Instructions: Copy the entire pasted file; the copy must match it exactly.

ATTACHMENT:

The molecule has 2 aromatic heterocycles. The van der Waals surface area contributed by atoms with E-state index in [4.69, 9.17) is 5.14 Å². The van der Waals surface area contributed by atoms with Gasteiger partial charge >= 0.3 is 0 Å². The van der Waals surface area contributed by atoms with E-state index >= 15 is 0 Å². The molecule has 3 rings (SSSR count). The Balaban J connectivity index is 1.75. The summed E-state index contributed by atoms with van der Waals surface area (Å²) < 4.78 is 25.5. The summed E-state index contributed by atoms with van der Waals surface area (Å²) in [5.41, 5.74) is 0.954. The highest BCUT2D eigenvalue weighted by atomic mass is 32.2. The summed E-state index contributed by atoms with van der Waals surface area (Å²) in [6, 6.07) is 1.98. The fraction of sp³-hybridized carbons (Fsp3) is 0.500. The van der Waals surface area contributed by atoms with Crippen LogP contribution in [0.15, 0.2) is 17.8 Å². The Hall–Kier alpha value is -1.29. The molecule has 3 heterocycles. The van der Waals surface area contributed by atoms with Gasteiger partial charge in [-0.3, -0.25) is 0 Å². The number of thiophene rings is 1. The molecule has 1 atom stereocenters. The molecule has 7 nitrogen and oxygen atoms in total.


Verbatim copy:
The molecule has 2 aromatic heterocycles. The van der Waals surface area contributed by atoms with E-state index in [4.69, 9.17) is 5.14 Å². The van der Waals surface area contributed by atoms with Gasteiger partial charge >= 0.3 is 0 Å². The van der Waals surface area contributed by atoms with E-state index >= 15 is 0 Å². The molecule has 3 rings (SSSR count). The Balaban J connectivity index is 1.75. The summed E-state index contributed by atoms with van der Waals surface area (Å²) < 4.78 is 25.5. The summed E-state index contributed by atoms with van der Waals surface area (Å²) in [5.41, 5.74) is 0.954. The highest BCUT2D eigenvalue weighted by atomic mass is 32.2. The summed E-state index contributed by atoms with van der Waals surface area (Å²) in [6, 6.07) is 1.98. The fraction of sp³-hybridized carbons (Fsp3) is 0.500. The van der Waals surface area contributed by atoms with Crippen LogP contribution in [0.15, 0.2) is 17.8 Å². The Hall–Kier alpha value is -1.29. The molecule has 3 heterocycles. The van der Waals surface area contributed by atoms with Gasteiger partial charge in [-0.3, -0.25) is 0 Å². The number of thiophene rings is 1. The molecule has 1 atom stereocenters. The molecule has 7 nitrogen and oxygen atoms in total.